I begin writing about my separation from D. on August 25, my parents’ anniversary. They were married fifty-four years. Can you believe it? I am alone and reading The New York Times in my condo where I live now. I find this: AP report, dateline: Chamonix, France (Isn’t that where Cary meets Audrey in Charade’s first scene? “Can’t he do something constructive like start an avalanche or something?” Reggie, played by Audrey Hepburn asks Silvie after young Jean Louis shoots her in the face with his water gun. Then Jean Louis shoots Peter, played by Cary Grant.) The AP reports on an avalanche that “swept down a major summit in the French Alps before dawn on Sunday, leaving eight climbers missing and presumed dead along a trail often used to reach Mont Blanc . . . . One survivor, Marco Delfini, an Italian guide, said he saw ‘a wall of ice coming towards us, and then we were carried 200 meters.’ An injured survivor Nicholas Duquesnes, told Agence France-Presse, ‘There was absolutely no noise; it was very disturbing. We only had time to swerve to the right before being mowed down.’ ”
I had been married 21 years when D. announced, “I need to live alone.” Oh so Greta Garbo. There was absolutely no noise. I was 60 years old and had been chasing him around the bedroom—to no avail—for ten years. Bill Maher in a comedy routine on HBO not so long after he had been dumped by ABC only to arise again with Politically Incorrect, said in a joke about older women, “menopause.” Get it? Men A Pause. Yeah, I got it.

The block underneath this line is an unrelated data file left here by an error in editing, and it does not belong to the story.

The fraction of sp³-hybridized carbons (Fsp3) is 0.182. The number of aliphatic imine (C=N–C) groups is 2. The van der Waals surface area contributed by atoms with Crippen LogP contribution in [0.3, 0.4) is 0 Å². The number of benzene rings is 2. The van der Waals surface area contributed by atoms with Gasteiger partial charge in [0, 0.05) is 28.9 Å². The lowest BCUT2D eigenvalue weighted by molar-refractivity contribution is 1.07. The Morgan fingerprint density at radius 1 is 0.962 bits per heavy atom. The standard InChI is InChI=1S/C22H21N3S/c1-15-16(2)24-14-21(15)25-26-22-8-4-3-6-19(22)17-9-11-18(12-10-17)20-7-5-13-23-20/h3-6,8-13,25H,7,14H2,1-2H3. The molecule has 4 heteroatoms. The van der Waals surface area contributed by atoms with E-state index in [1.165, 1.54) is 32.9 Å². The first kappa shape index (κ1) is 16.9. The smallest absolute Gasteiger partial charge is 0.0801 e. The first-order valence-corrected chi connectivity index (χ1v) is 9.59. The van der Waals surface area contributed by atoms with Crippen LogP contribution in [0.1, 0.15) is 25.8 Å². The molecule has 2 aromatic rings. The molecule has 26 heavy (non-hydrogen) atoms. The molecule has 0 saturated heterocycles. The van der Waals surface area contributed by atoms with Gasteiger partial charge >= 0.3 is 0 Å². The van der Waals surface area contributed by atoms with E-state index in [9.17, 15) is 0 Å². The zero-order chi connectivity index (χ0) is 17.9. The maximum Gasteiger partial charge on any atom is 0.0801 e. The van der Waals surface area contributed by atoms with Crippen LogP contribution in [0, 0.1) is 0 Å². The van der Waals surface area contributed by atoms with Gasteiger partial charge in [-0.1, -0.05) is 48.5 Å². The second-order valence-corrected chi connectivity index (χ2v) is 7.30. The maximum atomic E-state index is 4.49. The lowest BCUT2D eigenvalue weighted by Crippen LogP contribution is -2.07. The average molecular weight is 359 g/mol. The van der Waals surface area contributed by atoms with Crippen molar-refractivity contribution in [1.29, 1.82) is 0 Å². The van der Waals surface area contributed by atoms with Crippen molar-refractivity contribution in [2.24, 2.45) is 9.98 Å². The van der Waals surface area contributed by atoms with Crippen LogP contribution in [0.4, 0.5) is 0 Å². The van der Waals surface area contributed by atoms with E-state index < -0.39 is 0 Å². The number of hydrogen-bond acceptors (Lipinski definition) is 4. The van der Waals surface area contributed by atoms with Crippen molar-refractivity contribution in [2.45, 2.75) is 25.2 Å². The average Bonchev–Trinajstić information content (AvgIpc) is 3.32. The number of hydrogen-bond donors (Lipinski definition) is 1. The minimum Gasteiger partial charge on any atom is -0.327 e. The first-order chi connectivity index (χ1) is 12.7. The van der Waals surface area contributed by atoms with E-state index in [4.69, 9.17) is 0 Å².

The French Fry Cutter salesman raises his voice on the commercial in my head: “But wait, there’s more”: I decide to date. I want a man who believes that men and women in love must be friends. But Harry is right that the sex part matters.
The hell with Bill Maher.
That’s the end of chapter one. By the way, actually I like him, but I also like that last line. I think if he ever hears of me, he’ll forgive me. I dunno.